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Bipartisan effort stops misleading health care spending

This morning, FreedomWorks joined a coalition made up of 20 groups representing the concerns of millions of Americans and also sent a KEY VOTE notice to Senators on Capitol Hill asking them to vote "NO" on cloture for S. 1776, the Medicare Physician Fairness Act of 2009.  Cloture is a process aimed at bringing debate to a quick end in order to bring the actual legislation to a vote. 

Apparently lawmakers got the message because this afternoon a bipartisan majority of Senators rejected cloture for legislation that would have added nearly a quarter of a trillion dollars to the national deficit over the next 10 years.  Introduced by Senator Debbie Stabenow (D-MI), S. 1776 would have spent an additional $247 billion in taxpayer money on reimbursements for physicians through Medicare.  While--under the proper circumstances-- a "doc fix"  such as this has some merit as a means of keeping physicians from abandoning the Medicare program, S. 1776 contained no spending reductions to offset its considerable cost.  A "yes" vote would have required Senators to vote to waive their own budget rules which are intended to protect taxpayers.  Even worse, the bill brought forth by Democratic leadership would have served as a deceptive way of reducing the perceived cost of future health care reform legislation.

On October 7th, the Congressional Budget Office estimated the cost of one such piece of legislation.  The so-called "Baucus bill" received a 10-year cost estimate of $829 billion.  It owes its score, in part, to the reduction of $200 billion in physician reimbursements through Medicare that exist within the legislation.  The savings in the Baucus plan are almost the exact equivalent of the cost of S. 1776.  The passage of S. 1776 would have negated reductions in the Baucus plan without adding to the perceived cost of reform.  This deception explains why the Baucus proposal was estimated to cost less than a trillion dollars and also why it was estimated to reduce the deficit. 

Splitting higher reimbursements into a separate piece of legislation was an underhanded attempt by Senator Majority Leader Harry Reid (D-NV) and Democratic leadership to deceive Americans about the true cost of their health care overhaul.  Thankfully, Senators from both sides of the aisle joined together in a bipartisan effort to prevent cloture of S. 1776.  After today's crucial vote, Senate Minority Leader Mitch McConnell had this to say:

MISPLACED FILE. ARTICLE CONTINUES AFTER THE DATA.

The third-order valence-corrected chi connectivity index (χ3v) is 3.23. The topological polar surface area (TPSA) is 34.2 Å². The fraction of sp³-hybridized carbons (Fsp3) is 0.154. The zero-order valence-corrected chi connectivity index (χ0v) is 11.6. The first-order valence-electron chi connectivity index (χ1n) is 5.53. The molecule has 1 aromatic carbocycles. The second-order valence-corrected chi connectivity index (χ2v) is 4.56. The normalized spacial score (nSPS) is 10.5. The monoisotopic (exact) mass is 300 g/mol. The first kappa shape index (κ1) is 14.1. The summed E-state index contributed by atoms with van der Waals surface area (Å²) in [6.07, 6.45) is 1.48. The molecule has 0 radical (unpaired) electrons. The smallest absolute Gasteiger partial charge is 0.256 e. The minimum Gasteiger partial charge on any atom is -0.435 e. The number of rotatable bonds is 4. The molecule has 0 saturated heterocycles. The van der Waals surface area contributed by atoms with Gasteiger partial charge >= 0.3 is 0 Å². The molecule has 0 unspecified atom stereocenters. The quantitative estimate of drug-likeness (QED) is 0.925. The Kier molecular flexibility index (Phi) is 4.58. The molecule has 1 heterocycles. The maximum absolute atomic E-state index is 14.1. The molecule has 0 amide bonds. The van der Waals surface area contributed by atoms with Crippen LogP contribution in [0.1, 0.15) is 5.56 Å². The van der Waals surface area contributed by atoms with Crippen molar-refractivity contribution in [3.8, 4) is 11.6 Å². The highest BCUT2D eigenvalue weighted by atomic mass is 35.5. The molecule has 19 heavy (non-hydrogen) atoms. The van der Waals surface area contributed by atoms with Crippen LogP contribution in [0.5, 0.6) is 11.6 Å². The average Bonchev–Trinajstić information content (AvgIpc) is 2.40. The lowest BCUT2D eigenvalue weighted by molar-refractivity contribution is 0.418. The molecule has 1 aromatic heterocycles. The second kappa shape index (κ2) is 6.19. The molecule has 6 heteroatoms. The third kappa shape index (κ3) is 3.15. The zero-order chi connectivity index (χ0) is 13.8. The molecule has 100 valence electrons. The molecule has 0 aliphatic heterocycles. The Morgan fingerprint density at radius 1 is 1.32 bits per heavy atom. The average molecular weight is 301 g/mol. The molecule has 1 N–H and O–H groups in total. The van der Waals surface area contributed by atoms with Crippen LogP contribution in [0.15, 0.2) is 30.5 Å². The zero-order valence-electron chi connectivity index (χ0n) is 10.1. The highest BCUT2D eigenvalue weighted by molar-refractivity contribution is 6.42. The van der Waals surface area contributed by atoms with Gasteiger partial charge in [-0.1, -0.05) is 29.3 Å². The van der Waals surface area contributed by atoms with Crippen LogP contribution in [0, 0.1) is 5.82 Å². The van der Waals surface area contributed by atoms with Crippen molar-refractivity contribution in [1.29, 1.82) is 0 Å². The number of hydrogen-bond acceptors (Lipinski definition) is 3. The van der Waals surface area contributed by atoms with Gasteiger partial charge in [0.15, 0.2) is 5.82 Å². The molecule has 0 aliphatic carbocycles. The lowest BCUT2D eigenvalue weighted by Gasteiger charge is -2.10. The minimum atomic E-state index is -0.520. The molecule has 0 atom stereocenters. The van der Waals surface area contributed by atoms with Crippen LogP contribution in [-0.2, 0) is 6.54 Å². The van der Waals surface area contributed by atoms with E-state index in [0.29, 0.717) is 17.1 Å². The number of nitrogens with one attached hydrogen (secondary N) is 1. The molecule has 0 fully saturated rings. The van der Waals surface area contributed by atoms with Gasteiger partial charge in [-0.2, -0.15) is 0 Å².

In the Senate’s first vote on health care spending this year, a bipartisan majority rejected the Democrat Leadership's attempt to add another quarter trillion dollars to the national credit card without any plan to pay for it. With a record deficit and a ballooning national debt, the American people are saying enough is enough. Today's vote shows that this message is finally starting to get through to Congress. Hopefully it's a sign of things to come in the health care debate ahead.

Below are the 53 Senators who voted NO to cloture for the Medicare Physician Fairness Act of 2009.  They deserve to be recognized for their commitment to a fair and open health care debate:

Alexander (R-TN)
Barrasso (R-WY)
Bayh (D-IN)
Bennett (R-UT)
Bond (R-MO)
Brownback (R-KS)
Bunning (R-KY)
Burr (R-NC)
Byrd (D-WV)
Chambliss (R-GA)
Coburn (R-OK)
Cochran (R-MS)
Collins (R-ME)
Conrad (D-ND)
Corker (R-TN)
Cornyn (R-TX)
Crapo (R-ID)
DeMint (R-SC)
 Dorgan (D-ND)
Ensign (R-NV)
Enzi (R-WY)
Feingold (D-WI)
Graham (R-SC)
Grassley (R-IA)
Gregg (R-NH)
Hatch (R-UT)
Hutchison (R-TX)
Inhofe (R-OK)
Isakson (R-GA)
Johanns (R-NE)
Kohl (D-WI)
Kyl (R-AZ)
LeMieux (R-FL)
Lieberman (ID-CT)
Lugar (R-IN)
McCain (R-AZ)
 McCaskill (D-MO)
McConnell (R-KY)
Murkowski (R-AK)
Nelson (D-FL)
Risch (R-ID)
Roberts (R-KS)
Sessions (R-AL)
Shelby (R-AL)
Snowe (R-ME)
Tester (D-MT)
Thune (R-SD)
Vitter (R-LA)
Voinovich (R-OH)
Warner (D-VA)
Webb (D-VA)
Wicker (R-MS)
Wyden (D-OR)